The changes will come at a price. Sources said Oracle will require partners to invest more to earn top-level designations in the Oracle Partner Network (OPN). Oracle started briefing some sources on the changes last spring, with executives saying they would offset these higher entry costs by offering higher margins on sales.
As part of the shift, The OPN will also eliminate its Certified Advantage Partner, Certified Partner and Partner levels and replace them with Platinum, Gold and Silver tiers. Details are expected to come out at Oracle OpenWorld in San Francisco on Sunday; Oracle would not comment.
Sun VARs fear eclipse
This OpenWorld will be the first since Oracle's near-complete acquisition of Sun Microsystems. Many Sun partners are hoping for reassurance beyond Oracle's recent Wall Street Journal advertisement that promised to continue funding Sun hardware research and development.
Some of their fears about the future were allayed when Oracle announced a Sun-based Exadata database appliance last month. But that box is based on Intel processors, so there is still concern that Oracle might pull back on Sun's SPARC chips and servers -- which many partners see as superior (and higher-margin). Partners expect to hear news about more hardware-software bundles at OpenWorld.
Several Sun VARs said hardware rivals Hewlett-Packard and IBM have approached them in recent months, hoping to play on the fear, uncertainty and doubt around the future of Sun -- and to recruit them and their customers.
On the software side, solutions providers that built their business on Sun software will also have to navigate Oracle's byzantine organization and rules of the road. As BEA Systems and Stellent VARs learned the hard way after Oracle purchased those companies, they will no longer get a cut of recurring maintenance and support contracts, because Oracle keeps all that revenue to itself.
"BEA partners used to get a cut of the maintenance and very generous [marketing development funds] and a lot of latitude in how to use it," said analyst Ray Wang, a principal with Altimeter Group. "No more."
Still, Oracle did a great job integrating BEA's WebLogic application server franchise and other key middleware into its own Fusion push, Wang said.
"It actually ripped out its own stuff and put in WebLogic," he said. "That makes sense, because WebLogic was the winner and by doing so, Oracle convinced high-end companies that this platform is even more viable and valuable than before."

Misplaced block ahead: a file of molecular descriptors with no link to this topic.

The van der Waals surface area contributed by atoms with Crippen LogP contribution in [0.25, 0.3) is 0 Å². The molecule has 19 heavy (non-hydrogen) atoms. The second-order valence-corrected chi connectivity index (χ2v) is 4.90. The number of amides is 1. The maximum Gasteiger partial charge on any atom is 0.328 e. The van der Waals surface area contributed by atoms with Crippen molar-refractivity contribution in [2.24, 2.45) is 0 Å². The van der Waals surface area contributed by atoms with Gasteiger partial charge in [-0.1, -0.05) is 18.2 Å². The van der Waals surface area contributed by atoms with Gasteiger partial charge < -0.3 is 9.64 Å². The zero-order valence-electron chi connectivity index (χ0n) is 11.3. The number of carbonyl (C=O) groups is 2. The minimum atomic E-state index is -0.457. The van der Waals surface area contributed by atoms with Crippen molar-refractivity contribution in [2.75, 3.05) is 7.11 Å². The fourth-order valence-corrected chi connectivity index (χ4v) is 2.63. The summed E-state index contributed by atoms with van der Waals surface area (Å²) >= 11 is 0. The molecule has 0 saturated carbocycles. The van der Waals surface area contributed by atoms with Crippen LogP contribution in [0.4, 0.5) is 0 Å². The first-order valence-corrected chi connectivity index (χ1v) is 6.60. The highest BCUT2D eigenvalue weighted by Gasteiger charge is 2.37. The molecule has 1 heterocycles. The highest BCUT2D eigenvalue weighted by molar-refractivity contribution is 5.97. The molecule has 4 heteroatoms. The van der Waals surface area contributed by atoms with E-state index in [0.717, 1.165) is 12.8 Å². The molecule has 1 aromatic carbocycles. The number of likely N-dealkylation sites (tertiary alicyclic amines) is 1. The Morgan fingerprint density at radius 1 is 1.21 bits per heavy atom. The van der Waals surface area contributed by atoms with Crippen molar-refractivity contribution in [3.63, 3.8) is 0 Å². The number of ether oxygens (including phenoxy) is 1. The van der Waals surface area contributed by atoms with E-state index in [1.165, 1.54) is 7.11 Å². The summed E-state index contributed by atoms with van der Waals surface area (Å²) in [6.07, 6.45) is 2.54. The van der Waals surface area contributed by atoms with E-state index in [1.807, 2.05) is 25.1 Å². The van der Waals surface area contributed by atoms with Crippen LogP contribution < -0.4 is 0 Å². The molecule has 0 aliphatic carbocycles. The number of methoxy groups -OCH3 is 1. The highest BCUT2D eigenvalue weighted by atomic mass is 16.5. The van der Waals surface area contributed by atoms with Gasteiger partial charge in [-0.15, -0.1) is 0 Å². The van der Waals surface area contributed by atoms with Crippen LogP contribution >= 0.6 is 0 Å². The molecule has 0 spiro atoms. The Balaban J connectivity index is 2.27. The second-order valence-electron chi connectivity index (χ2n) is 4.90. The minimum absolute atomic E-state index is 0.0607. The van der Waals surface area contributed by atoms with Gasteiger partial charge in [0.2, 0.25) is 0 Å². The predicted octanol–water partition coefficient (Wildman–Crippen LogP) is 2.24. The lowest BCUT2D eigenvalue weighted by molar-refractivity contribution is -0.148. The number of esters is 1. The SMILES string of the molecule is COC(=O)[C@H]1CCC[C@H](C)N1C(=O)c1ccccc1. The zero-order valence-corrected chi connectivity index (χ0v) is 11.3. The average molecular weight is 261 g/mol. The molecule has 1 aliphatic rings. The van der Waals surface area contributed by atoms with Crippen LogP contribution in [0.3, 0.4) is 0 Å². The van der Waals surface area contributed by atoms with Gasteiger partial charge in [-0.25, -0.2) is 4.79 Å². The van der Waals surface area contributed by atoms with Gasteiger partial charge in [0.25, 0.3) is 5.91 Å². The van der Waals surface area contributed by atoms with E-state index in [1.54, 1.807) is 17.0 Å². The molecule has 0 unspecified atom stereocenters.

Scott Barnett, co-founder and chief operating officer of Bluenog, a long-time BEA partner in Piscataway, N.J., said his experience with Oracle was mixed.
"We joined OPN before the BEA buy actually closed, because we wanted to learn about the Oracle culture, and that turned out to be a positive thing," he said.
But it was not positive enough to make up for lost maintenance and support revenue.
"That was a big hit for us," Barnett said.
His customers were also displeased that they could not renew through Bluenog, as they had always done in the past, he said. When Oracle raised BEA [and database] prices in summer 2008, "that was like adding insult to injury," he added.
"BEA, as far as I can remember, had not raised their prices or their maintenance for at least five years. Then all of a sudden you get this huge hike," Barnett said.
The fact that it came in the midst of a terrible recession irked many users, other partners said.
In the aftermath of the BEA deal, Bluenog became more of an ISV, developing its own solutions. The company's Integrated Collaborative Environment is more affordable for midmarket companies than Oracle software. But these kinds of companies are not big enough to demand the huge discounts that Oracle typically works out with its largest customers.
Mike Chadwick, CEO of Prolifics, a New York-based solutions provider, actually moved his company away from BEA before the Oracle buyout. There is more customer interest in moving off of BEA WebLogic to IBM's WebSphere since the Oracle acquisition, he said.
Navigating the Oracle maze
Longtime Oracle partners shake their heads when asked how newbie VARs will fit in.
"They've gone from having a good thing to trying to figure out the Oracle maze," said one Oracle partner in the Midwest.
Oracle has its own terminology that is not immediately clear to outsiders, this partner said. "Technology" refers to the database and middleware business, as opposed to the business applications group. And "pillars" are designated technology areas within those groups.
"By the time you separate tech from apps and the pillars within tech, and then state and local [accounts] from education from healthcare [accounts], you have a huge headache," he said. "Then there are the named accounts. You can sell to anybody, but if you [go into named accounts], you're going to compete with Oracle all the time."
Many Oracle partners acknowledge that they sound like broken records when they talk about channel conflict and getting cut out of the maintenance flow.
Questioned about why he remains with Oracle after more than a decade, Mick Gallagher, managing partner of LST [LS Technologies LLC], a Fallbrook, Calif., partner, asked what the alternatives are. Mentions of IBM and Microsoft prompted laughter.
"Look, despite all the monkey wrenches [Oracle] throws in year after year, we still make money," he said. "I guess that's the bottom line."